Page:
Russian Crypto Firm Accused of Impersonating Coinbase to Mislead Investors

Coinbase

A Russian crypto firm, Coins Miner Investment Ltd, has been accused by the Texas Securities Commission (TSC) of claiming to represent Coinbase and Cointelegraph to entice investors.

False Representation

According to a press release via the TSC, the firm allegedly forged an e-mail address to appear to be associated with Coinbase. Interestingly, the address was registered as a U.K. entity, while Coinbase is a U.S. based exchange. However, the registration was fake, as the group actually works out of Volgograd, Russia.

The cease-and-desist letter targets one “Ana Julia Lara”, who sent unsolicited emails to many investors, including ones in the Lone Star state. Each e-mail was meant to convince recipients to purchase mining software distributed by Coins Miner.

To further convince investors, “Lara” ripped off a photo of a female posing with the president of Ripple (XRP), claiming it to be a picture of her. The accused also asserted herself as a Coinbase trader, which she is not:

“Respondent Lara is telling potential investors she met the president of Ripple and [is] providing potential investors with a photograph that purports to depict her and the president of Ripple. The photograph does not depict Respondent Lara. Instead the photograph depicts a vice president at CoinTelegraph Media Group [sic].”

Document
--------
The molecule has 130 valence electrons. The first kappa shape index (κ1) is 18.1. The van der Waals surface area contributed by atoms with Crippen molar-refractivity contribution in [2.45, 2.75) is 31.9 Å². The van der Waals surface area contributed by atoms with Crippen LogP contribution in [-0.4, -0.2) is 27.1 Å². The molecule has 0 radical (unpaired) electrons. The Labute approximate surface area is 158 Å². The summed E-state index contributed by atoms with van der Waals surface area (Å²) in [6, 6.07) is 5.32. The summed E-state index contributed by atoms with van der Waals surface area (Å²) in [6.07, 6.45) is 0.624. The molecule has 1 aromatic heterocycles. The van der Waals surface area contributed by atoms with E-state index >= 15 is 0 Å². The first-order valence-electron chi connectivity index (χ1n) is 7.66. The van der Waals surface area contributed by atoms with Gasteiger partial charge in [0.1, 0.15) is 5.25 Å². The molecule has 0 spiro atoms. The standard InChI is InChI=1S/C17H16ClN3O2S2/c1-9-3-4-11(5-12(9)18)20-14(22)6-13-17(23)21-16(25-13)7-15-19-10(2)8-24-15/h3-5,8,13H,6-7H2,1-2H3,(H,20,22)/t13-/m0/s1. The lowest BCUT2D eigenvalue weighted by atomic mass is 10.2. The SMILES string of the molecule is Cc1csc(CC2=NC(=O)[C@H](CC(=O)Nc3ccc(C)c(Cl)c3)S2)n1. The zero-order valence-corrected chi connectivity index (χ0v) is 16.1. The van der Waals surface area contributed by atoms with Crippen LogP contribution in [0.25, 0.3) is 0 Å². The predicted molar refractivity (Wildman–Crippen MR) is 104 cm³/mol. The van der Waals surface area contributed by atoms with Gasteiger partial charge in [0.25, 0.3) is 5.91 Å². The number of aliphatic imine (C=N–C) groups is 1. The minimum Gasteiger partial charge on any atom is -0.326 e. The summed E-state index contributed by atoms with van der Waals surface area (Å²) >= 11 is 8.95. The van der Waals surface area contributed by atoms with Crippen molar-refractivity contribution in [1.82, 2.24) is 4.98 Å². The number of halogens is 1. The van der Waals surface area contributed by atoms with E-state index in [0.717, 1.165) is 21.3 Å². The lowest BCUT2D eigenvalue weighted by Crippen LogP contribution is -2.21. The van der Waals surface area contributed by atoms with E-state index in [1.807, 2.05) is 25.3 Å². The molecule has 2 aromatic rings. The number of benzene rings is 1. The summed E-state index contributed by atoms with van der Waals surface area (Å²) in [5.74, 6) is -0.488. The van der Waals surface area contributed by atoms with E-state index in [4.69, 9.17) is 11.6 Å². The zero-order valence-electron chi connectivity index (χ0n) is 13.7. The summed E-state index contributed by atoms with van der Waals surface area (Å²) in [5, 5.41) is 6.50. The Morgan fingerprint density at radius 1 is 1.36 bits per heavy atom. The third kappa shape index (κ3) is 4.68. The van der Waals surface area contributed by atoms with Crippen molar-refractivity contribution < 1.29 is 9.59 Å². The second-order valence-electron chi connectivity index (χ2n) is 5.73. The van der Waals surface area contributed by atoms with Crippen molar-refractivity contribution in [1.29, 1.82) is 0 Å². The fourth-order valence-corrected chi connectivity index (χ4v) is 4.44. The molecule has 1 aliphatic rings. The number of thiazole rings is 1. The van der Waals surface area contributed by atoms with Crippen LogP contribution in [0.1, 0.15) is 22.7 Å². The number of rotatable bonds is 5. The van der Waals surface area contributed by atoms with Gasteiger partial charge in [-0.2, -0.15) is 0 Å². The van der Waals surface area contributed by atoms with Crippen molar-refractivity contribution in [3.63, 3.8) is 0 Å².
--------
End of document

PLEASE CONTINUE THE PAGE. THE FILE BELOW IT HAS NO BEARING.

Suggested Reading : Learn why Coinbase is one of our top exchanges for 2018.

In Further Violation

Coins Miner is also charged with publishing a fake video which portrays its employees working in an office space. However, these photos are in fact stock images.

On top of this, the company stole a video from Fortune which featured a journalist speaking about crypto. Coins Miner inserted their logo into the video, however “neither the journalist nor Fortune authorized the use of the video, which was filmed for Fortune as part of its coverage of cryptocurrencies.”

The TSC charges Coins Miner for violating Section 12 of the Securities Act, as the company participated in misleading representations alongside unregistered sale in the state of Texas.

That same day, the TSC issued two other cease-and-desist letters. One order went to “DGBK Ltd., an offshore digital ‘bank’ that says it has developed hack-proof storage for virtual currencies,” while the other was to Ultimate Assets LLC for claiming to be a “crypto and foreign exchange trader.”

It seems that all sorts of different groups are trying to mislead crypto investors. Just over a week ago, the SEC sent two cease-and-desist letters to companies for alleged false marketing.

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